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Secondarily Einstein arc produced by companion galaxies discovered for the first time in a galaxy-quasar double-image gravitational lens
2022-08-21| 【A A A【Print】【Close】

A research team led by Dr. ZHANG Ming from the Galaxy Cosmology Group at Xinjiang Astronomical Observatory (XAO), Chinese Academy of Sciences (CAS), detected and verified the existence of a secondarily-lensed Einstein arc caused by its companion galaxy in the CLASS lens B1152+199, by analyzing the Hubble Space Telescope (HST) optical-near-infrared tricolor images and the 8.4 GHz global very-long-baseline-interferometry (VLBI) data.

The results were recently published in the Monthly Notices of the Royal Astronomical Society.

Gravitational lensing is a powerful means to detect the distribution of dark matter, which is merely through gravitational effects and independent of dynamical methods. Currenlty, a dark cloud in the astrophysics sky is that the N-body numerical simulation based on the Lambda Cold Dark Matter (ΛCDM) cosmology has been successful in large-scale structures, but it predicts too many substructures small-scale structures at galaxy-level, while there is no observational evidence. Therefore, in the hunt for substructures in galaxy-scale lenses, there is a tendency to attribute all the observed anomalies that cannot be perfectly explained by the macromodel to the substructures.

B1152+199 is a double-image gravitational lens system, and the radio jet components in the primary image have been resolved in several lower-frequency VLBI observations, but in the secondary image, they have not been fully resolved. Thus, there was no enough radial observational constraints on the mass distribution of the lens galaxy for previous anaylses.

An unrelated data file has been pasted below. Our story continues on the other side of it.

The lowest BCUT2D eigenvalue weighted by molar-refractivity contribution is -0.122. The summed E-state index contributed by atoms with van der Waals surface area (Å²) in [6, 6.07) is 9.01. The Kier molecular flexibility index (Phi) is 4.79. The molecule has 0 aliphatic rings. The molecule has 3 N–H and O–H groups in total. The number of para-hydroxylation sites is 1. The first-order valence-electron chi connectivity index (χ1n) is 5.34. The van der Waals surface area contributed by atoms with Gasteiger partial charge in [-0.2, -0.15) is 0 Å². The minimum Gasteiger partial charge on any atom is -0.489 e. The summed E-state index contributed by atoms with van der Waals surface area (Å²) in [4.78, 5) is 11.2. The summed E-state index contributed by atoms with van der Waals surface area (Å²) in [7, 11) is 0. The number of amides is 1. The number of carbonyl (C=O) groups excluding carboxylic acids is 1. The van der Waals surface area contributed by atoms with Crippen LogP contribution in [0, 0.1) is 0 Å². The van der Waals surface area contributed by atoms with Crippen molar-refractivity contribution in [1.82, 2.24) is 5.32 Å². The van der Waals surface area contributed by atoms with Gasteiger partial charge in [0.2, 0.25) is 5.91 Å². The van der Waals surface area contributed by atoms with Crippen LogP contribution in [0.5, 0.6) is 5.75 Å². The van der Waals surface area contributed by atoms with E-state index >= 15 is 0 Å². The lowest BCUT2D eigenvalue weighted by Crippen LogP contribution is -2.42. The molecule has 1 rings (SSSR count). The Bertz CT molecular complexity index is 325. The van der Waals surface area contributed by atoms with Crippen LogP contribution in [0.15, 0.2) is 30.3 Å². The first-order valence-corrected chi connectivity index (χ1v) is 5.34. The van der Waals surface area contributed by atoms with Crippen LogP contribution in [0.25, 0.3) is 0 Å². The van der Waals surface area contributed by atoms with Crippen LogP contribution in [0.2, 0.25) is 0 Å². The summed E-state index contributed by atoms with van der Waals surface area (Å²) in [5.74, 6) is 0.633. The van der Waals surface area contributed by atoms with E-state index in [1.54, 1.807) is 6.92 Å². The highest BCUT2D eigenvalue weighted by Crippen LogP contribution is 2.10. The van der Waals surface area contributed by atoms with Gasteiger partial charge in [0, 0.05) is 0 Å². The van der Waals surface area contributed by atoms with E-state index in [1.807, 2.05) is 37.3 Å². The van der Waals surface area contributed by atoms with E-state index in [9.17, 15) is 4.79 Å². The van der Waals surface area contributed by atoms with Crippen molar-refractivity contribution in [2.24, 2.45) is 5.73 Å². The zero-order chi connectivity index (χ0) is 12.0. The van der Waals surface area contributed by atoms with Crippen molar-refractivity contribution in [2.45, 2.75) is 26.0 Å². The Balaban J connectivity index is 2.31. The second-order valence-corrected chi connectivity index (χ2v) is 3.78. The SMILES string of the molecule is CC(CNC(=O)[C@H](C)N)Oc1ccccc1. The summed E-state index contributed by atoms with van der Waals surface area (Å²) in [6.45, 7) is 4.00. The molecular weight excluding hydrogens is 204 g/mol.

The jet profile in the secondary image seemed to have a curvature, which was also used as evidence for the existence of local substructural disturbances. Likewise, in the previous analysis of the HST I-band image, the companion galaxy was detected, but its role in the lensing macromodel was not emphasized.

At the same time, the vaguely-visible diffuse emission near the lensing galaxy was speculated to be part of the galaxy's spiral arm, but there is no more observational evidence for the existence of the galaxy's spiral arm ever since.

Through the analysis of the V, I, and H band images captured by the WFPC2 and NICMOS cameras on board the HST, the researchers found that the residual images at each band consistently show the Einstein arc, after deducting the photometric models of the foreground galaxies and background quasars, while the convergence of the arc is at the position of the companion galaxy. This lensing feature and the companion galaxy, which were overlooked by previous studies, will revolutionize our understanding of this lensing system.

In order to obtain the most stringent constraints from point source positions and fluxes for this lens system, the researchers successfully resolved the corresponding jet components in the secondary image using the latest 8.4 GHz global-VLBI observation. Together with the jet components of the primary image, the two-image three-component observational constraints on lens systems are presented.

By optimizing the macromodel of the host galaxy plus the companion galaxy through the VLBI observation data, the researchers found that the power-law slope of the host galaxy is steeper than that of the isothermal ellipsoid. Due to the presence of companion galaxies, the non-collimated alignment of jet components in the secondary image can be explained by the model without adding substructures near the secondary image.

At the same time, the researchers applied the optimized parametric lens macromodel to the HST three-color images, after the photometric models of the foreground lensed galaxy and the background quasar are optimized, the lens model is found to perfectly reproduce the observed Einstein arc, where the background source is the extended structure of the quasar host galaxy, thus the consistency of optical and radio observations on the lens model constraints is achieved.

This case study of B1152+119 showed that the detection of the substructure of lensed galaxies must be based on a full understanding of the lensing macromodel, rather than blindly adding the micromodel of substructures. 

Figure 1: 8.4GHz-VLBI images.png

Figure 2: HST tri-band images and model reconstructions.png

Contact: ZHANG Ming

Xinjiang Astronomical Observatory, Chinese Academy of Sciences


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